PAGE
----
The company will usually ask the County Court to order you to pay with a County Court Judgment (CCJ). Unless you challenge the claim, a CCJ will be issued and you’ll be legally obligated to clear the debt.
If you don’t pay the debt off or agree to a new affordable payment plan with the catalogue company, the company can go back to court and ask for permission to use further action to enforce the debt.
Can bailiffs come for catalogue debt?
If a CCJ has been issued and you’ve failed to pay, the catalogue company can ask the court to enforce the debt with enforcement agents, commonly known as bailiffs.
A bailiff will ask for payment or a payment plan, and if you cannot provide this they will look to take possession of your goods, which could then be sold to clear the debt. Dealing with bailiffs is stressful, and it’s only made worse because they charge expensive fees that get added to your debt.
The catalogue company might use another debt enforcement method instead of bailiffs, such as having deductions taken from your employment or benefit income to repay the debt over time.
How do you deal with catalogue debt?
The only way to deal with catalogue debt is to pay it off. If you cannot pay off your debt as normal, you could consider paying it off by including the debt within a debt solution.
A debt charity can assess your situation for free and recommend the most appropriate debt solution for your needs.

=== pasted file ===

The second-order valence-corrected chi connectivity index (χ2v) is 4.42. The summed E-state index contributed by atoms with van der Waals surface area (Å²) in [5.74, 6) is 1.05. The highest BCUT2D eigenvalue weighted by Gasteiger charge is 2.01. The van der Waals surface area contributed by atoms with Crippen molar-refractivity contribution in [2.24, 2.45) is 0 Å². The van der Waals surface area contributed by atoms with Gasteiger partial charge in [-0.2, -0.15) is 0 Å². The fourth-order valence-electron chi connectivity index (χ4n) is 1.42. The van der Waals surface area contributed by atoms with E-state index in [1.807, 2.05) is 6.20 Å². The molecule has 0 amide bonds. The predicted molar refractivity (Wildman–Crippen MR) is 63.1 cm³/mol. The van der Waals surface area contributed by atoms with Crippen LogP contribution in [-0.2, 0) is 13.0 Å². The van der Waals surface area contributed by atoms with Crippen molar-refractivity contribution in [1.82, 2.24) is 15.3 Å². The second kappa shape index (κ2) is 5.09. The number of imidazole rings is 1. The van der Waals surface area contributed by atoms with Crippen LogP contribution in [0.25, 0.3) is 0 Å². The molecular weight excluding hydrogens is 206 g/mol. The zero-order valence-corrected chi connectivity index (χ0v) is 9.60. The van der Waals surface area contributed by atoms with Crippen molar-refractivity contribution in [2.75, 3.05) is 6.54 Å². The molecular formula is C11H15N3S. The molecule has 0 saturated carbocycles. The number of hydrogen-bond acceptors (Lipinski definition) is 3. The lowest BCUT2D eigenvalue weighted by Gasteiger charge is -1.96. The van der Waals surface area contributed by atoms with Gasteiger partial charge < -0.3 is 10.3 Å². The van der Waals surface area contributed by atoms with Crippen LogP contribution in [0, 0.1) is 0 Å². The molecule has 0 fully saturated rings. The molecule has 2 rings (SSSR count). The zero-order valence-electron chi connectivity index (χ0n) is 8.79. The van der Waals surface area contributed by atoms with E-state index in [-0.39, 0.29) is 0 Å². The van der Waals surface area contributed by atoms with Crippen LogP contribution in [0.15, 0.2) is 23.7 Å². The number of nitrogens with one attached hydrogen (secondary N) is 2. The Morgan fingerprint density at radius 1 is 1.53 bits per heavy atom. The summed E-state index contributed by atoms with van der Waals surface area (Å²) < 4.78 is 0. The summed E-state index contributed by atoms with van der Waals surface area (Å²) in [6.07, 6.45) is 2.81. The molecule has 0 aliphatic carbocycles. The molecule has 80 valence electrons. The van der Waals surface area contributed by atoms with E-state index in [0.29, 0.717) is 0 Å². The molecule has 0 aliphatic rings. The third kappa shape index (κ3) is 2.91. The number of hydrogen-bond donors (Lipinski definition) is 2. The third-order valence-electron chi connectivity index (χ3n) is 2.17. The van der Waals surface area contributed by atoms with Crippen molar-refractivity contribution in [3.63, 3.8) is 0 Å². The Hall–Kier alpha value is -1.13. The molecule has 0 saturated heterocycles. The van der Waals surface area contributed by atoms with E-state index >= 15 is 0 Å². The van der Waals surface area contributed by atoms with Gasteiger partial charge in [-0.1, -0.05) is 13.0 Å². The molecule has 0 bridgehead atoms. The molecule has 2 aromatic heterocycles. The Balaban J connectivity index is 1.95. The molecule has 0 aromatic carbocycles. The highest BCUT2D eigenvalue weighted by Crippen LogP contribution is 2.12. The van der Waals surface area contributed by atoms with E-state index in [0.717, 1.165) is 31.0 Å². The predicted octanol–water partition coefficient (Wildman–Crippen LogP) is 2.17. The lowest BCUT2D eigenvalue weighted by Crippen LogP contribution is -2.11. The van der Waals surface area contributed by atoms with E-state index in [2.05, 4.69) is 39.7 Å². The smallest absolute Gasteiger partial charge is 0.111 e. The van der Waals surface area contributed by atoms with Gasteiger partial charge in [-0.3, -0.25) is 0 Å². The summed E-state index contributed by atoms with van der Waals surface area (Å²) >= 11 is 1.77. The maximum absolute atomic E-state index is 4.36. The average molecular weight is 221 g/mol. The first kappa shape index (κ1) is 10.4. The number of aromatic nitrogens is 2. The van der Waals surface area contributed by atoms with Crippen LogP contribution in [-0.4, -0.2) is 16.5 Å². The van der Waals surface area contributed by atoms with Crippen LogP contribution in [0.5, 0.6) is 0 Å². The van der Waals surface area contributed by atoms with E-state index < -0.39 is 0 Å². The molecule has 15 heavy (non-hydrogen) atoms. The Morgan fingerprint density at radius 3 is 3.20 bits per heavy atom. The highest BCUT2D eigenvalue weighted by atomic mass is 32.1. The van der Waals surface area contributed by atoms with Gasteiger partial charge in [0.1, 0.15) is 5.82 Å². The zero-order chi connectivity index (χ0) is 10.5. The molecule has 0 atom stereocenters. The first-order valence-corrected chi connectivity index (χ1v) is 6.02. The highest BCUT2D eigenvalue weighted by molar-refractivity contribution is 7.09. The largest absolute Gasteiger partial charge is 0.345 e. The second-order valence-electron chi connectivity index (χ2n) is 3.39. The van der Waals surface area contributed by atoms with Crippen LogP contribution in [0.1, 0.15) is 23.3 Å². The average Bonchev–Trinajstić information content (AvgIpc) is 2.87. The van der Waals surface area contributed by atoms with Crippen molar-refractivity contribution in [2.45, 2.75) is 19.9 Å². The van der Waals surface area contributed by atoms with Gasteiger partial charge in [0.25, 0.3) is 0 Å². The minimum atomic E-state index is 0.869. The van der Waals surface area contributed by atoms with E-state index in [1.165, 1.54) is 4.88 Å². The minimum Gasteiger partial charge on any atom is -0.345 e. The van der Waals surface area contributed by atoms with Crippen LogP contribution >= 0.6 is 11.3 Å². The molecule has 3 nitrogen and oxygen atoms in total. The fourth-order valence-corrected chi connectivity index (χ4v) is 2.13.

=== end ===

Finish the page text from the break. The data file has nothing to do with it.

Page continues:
Catalogue debt is a non-priority debt, so you should always prioritise repaying essential costs such as household bills before repaying these debts. But that doesn’t mean you should ignore them.
How to pay off catalogue debt
To pay off catalogue debt you need to at least make a minimum payment.
But if that isn’t possible, you could pay off your catalogue debt by including it within one of the following debt solutions:
- Debt Management Plan (DMP) – preferably with the interest and charges frozen
- Debt Relief Order (DRO)
- Individual Voluntary Arrangement (IVA)
- Debt Arrangement Scheme (Scottish residents only)
Or you could use a debt mitigation strategy, such as debt consolidation.
Can I transfer catalogue debt to a credit card?
You might be able to transfer your catalogue debt to a credit card and save money on interest payments. If you transfer multiple catalogue debts, this would be known as debt consolidation.
If your catalogue debt interest-free period is coming to an end, you may be worried about high interest that could be applied to your debt. To avoid this, you could consider taking out a credit card with an interest-free or low-interest introductory period.
You could then use the credit card to pay off your catalogue debts, thus saving you money on future interest payments!
Can I have catalogue debts written off?